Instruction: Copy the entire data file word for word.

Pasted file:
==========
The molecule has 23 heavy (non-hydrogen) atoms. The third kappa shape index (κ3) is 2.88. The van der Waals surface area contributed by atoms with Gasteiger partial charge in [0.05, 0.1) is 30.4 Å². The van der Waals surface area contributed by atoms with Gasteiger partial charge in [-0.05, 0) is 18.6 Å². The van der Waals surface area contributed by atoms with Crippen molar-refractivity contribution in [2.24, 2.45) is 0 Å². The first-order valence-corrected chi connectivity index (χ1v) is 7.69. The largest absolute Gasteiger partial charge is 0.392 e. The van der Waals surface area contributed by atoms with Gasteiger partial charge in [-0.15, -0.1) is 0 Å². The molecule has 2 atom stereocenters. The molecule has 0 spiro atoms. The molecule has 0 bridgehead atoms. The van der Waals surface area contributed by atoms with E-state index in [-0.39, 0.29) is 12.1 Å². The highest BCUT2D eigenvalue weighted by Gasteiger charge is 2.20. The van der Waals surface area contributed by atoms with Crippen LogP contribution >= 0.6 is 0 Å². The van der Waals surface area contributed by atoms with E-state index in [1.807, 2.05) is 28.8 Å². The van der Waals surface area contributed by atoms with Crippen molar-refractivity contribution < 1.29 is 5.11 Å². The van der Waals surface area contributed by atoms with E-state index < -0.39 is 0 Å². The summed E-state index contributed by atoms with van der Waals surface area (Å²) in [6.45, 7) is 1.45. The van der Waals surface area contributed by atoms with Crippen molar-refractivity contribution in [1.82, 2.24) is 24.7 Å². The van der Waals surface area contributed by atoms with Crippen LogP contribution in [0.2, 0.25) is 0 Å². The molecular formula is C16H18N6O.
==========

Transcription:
The molecule has 23 heavy (non-hydrogen) atoms. The third kappa shape index (κ3) is 2.88. The van der Waals surface area contributed by atoms with Gasteiger partial charge in [0.05, 0.1) is 30.4 Å². The van der Waals surface area contributed by atoms with Gasteiger partial charge in [-0.05, 0) is 18.6 Å². The van der Waals surface area contributed by atoms with Crippen molar-refractivity contribution in [2.24, 2.45) is 0 Å². The first-order valence-corrected chi connectivity index (χ1v) is 7.69. The largest absolute Gasteiger partial charge is 0.392 e. The van der Waals surface area contributed by atoms with Gasteiger partial charge in [-0.15, -0.1) is 0 Å². The molecule has 2 atom stereocenters. The molecule has 0 spiro atoms. The molecule has 0 bridgehead atoms. The van der Waals surface area contributed by atoms with E-state index in [-0.39, 0.29) is 12.1 Å². The highest BCUT2D eigenvalue weighted by Gasteiger charge is 2.20. The van der Waals surface area contributed by atoms with Crippen LogP contribution >= 0.6 is 0 Å². The van der Waals surface area contributed by atoms with E-state index in [1.807, 2.05) is 28.8 Å². The van der Waals surface area contributed by atoms with Crippen molar-refractivity contribution < 1.29 is 5.11 Å². The van der Waals surface area contributed by atoms with E-state index < -0.39 is 0 Å². The summed E-state index contributed by atoms with van der Waals surface area (Å²) in [6.45, 7) is 1.45. The van der Waals surface area contributed by atoms with Crippen molar-refractivity contribution in [1.82, 2.24) is 24.7 Å². The van der Waals surface area contributed by atoms with Crippen LogP contribution in [0.2, 0.25) is 0 Å². The molecular formula is C16H18N6O.